2010 NLCS: More than I usually watch

I mentioned here on Friday that I would have something for today about the Phillies and Giants and the National League Championship Series, and sure enough, I watched the first game on Saturday, a thrilling 4-3 victory for San Francisco.

Here’s my confession: It was the first baseball game I’ve watched all year.

It’s funny to admit this, seeing as I probably spend at least 10-15 hours each week reading, writing, and talking about baseball, imploring others to be as passionate about its history as I am. For some reason, I just don’t care that much to watch games on television.

I have a few ideas why this is.

  1. I have a limited attention span: Baseball is a slow game, and I’m not always patient. I’m someone who will sit down to read a book and want to do something else after a page or two. The thought of sitting for 2-3 hours and watching a game seems impossible sometimes.
  2. My friends aren’t fans: I often tell friends or acquaintances I have a baseball blog, and their response is typically something like, “That’s nice. I’m not really into baseball.” Thus I usually have the prospect of watching games alone or trekking to a sports bar, neither of which much appeals to me.
  3. Television issues: My favorite team’s the Giants, most of their games air on cable, and I canceled my service long ago for financial reasons. And ever since the mandated digital conversion, I’ve had crappy, pixelated reception on regular channels, so if I were to watch a game, it means that the picture might cut out at a key play. Occasionally, I’ll listen to part of a game on the radio, but that generally doesn’t do it for me, either.
  4. Steroids: Maybe I’m being unfair to baseball, but I still wonder how many players are on steroids or on HGH. It’s hard to marvel at players I suspect may be chemically-enhanced. I doubt I’m the only fan who feels this way.
  5. I prefer watching baseball in person, and I’m broke: I love going to ballparks. For me, sitting in a seat is an almost spiritual experience. It soothes my soul, and I even like going alone. If I had the money, I think I’d have gone to at least a couple A’s or Giants games this year, but the economy still sucks, and I’m working odd jobs to make ends meet.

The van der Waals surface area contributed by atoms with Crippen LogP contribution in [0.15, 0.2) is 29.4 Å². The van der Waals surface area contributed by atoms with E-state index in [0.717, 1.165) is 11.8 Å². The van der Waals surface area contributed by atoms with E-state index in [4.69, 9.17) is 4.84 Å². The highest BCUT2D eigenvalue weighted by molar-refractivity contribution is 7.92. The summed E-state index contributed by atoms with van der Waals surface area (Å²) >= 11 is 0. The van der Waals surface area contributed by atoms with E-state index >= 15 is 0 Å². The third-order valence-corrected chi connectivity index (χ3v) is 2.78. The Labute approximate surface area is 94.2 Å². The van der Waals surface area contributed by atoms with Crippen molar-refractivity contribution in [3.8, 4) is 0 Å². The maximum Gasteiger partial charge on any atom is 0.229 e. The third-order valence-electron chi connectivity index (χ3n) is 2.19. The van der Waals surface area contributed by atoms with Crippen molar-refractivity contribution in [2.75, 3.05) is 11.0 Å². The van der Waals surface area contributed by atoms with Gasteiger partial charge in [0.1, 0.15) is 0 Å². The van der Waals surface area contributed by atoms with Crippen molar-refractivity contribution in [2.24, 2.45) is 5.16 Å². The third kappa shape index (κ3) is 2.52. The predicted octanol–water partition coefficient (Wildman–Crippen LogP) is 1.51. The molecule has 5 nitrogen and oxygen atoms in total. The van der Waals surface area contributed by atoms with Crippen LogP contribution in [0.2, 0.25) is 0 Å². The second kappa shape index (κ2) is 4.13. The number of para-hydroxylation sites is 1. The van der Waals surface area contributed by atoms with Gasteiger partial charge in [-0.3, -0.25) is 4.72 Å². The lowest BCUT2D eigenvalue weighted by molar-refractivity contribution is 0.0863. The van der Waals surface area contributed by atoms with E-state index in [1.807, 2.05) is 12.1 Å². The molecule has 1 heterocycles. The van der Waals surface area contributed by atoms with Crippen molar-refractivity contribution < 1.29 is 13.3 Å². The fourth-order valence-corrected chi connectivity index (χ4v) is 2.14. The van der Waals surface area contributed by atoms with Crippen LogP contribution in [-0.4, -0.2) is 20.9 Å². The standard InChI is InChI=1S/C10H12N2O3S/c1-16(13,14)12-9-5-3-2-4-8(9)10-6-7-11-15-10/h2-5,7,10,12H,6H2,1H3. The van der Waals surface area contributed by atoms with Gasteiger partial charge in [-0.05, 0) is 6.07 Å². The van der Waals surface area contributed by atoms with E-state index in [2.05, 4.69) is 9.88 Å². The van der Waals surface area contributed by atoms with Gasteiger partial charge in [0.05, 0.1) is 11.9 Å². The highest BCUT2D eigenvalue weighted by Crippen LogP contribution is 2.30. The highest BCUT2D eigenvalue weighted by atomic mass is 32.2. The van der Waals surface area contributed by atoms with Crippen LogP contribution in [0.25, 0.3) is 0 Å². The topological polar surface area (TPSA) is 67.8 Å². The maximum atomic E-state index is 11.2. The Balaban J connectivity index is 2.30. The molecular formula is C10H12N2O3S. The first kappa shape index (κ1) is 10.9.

6. Maybe I’m just not that into baseball: I’ve begun to think that more than being a baseball fan, I’m a history fan, and baseball is what I know the history of. It could be this way about the military or classic cars– anything really– provided I started reading about it at a young age as voraciously as I did with baseball. After all these years and so many thousands of pages, I think I like the story of baseball more than the game itself.

I’m glad I broke rank on Saturday to get together with a group of guys and watch San Francisco triumph over Philadephia. It was the best game I’ve seen in years, even if I haven’t taken in that many. Here’s hoping I watch a few more games the rest of the postseason.

One Reply to “2010 NLCS: More than I usually watch”

  1. Baseball, sports in general, like art or music can all be enjoyed in many different ways depending on what each person sees or hears. This is what makes the experience unique to everyone and allows us to enjoy the game to whatever level of appreciate we want to take it to and to know that there’s no right or wrong way to enjoy the game.

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